During his formative years, Fischer’s mother acted as a de facto manager, but she had neither the time nor the resources to provide her son with the support he needed. “Unfortunately in his time—he was 14, 15 years old and started becoming a celebrity—it did not mean he would be a millionaire or be in a position to hire [someone] that would protect him from people wanting to take advantage of him,” Susan Polgar said to me. “That’s how he developed these anti-Jewish feelings, and unfortunately later on in his life he got connected with people who instead of convincing him otherwise, they further ingrained in him these anti-Semitic feelings. I was trying to convince him otherwise when I met him in 1993 [but it] was just too deep.”

In 1997, when Fischer’s mother died, he supposedly (according to Brady) flew to Vancouver and then entered the United States by car and went to California to attend her funeral, incognito. His sister, Joan, died less than a year later, and this time Fischer was unable to be there. In 2004, Fischer was arrested at Narita airport in Tokyo for attempting to travel to the Philippines on an illegitimate passport. (It was from the Philippines that Fischer, as Foer points out, would broadcast hateful screeds over the radio against the United States on Sept. 11—“What goes around, comes around”—and against Jews.) The United States had revoked Fischer’s passport the year before, and he was held for 10 months in a Japanese prison before Iceland, the location of his chess crowning, took him in as a citizen.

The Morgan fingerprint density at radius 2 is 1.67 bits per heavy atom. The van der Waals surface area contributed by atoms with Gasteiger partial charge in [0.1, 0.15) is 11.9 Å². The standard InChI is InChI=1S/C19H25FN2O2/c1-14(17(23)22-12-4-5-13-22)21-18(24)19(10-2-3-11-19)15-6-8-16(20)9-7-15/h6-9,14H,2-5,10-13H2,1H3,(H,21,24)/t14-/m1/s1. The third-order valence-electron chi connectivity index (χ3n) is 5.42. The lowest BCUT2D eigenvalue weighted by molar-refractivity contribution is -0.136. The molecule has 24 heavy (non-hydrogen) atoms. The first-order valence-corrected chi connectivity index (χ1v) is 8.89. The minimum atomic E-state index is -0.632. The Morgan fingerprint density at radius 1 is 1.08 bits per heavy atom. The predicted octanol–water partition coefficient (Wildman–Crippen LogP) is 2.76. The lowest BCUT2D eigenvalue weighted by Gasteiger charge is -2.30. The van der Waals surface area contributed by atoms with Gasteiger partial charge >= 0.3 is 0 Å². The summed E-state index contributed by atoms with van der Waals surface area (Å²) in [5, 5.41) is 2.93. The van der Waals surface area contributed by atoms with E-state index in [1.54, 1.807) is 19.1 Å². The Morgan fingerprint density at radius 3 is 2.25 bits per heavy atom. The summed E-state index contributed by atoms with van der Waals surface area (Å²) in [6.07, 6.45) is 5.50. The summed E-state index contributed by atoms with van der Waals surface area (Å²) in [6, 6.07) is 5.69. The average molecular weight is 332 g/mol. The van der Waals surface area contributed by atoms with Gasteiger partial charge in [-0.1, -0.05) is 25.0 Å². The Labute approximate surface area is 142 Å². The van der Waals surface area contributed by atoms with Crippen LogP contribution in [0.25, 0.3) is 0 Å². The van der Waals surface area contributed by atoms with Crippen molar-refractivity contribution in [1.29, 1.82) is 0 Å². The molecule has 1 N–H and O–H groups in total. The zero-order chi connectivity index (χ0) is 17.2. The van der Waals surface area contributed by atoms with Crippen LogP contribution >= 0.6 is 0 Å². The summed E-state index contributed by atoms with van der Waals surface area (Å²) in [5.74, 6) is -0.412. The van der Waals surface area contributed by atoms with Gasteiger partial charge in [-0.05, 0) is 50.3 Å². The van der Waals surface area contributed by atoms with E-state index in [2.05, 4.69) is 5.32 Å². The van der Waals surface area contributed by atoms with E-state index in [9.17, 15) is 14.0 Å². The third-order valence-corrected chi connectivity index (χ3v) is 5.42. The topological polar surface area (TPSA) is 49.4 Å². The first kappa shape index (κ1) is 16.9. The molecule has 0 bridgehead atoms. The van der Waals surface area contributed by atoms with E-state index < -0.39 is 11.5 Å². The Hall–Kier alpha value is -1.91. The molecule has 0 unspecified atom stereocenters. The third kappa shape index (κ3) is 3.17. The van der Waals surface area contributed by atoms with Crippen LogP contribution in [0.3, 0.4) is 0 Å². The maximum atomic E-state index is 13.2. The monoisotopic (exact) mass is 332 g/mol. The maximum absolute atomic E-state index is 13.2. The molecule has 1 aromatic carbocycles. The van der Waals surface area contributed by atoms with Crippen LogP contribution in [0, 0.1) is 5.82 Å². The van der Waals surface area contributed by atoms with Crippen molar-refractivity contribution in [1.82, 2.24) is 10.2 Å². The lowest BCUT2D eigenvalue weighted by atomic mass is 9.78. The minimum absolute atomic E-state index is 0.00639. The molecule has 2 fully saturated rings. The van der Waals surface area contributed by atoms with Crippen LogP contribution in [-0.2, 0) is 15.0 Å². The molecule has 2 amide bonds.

Fischer was filmed on the jet to Iceland and in a car upon landing. An online search yields three videos of this trip. Among other things, Fischer readily offered opinions about President George Bush and the “Jews behind him.”

“Bobby was sick,” Susan Polgar told me. “He had mental diseases towards the end of his life.” She says that while his vitriol should not be excused, he also made a positive difference in chess and that the two should be separated. “Unfortunately,” she says, “It’s the same person.”

***

According to Dovid Zaklikowski, the director of the Lubavitch Archives, the sixth Rebbe, Yosef Yitchak Schneersohn, asked a disciple to instruct his son-in-law, Rabbi Menachem Mendel Schneerson, upon his arrival in New York in 1941, to organize a public gathering once a month. At these farbrengens, Schneerson’s son-in-law, who would follow in his father-in-law’s footsteps as the seventh and last Rebbe, would focus his meaningful commentary on a particular subject. Once, in 1949, Samuel Reshevsky attended a gathering led by Rabbi Menachem Mendel Schneerson, who spoke of chess:

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One wonders if Fischer suffered from Asperger’s. His irascible lack of any sympathy combined with a brilliant obsession with a checkered board suggests the symptoms.

pkbrandon says:

There is currently no such diagnosis as Asperger’s; just a continuum from normal to autistic.
Of course Fischer was single-minded beyond most of us, but so are many people (including athletes and clergy) who excel in their fields.
As to whether he was Jewish, both sides are correct.

Lilithcat says:

Why use the racist phrase “great white hope”?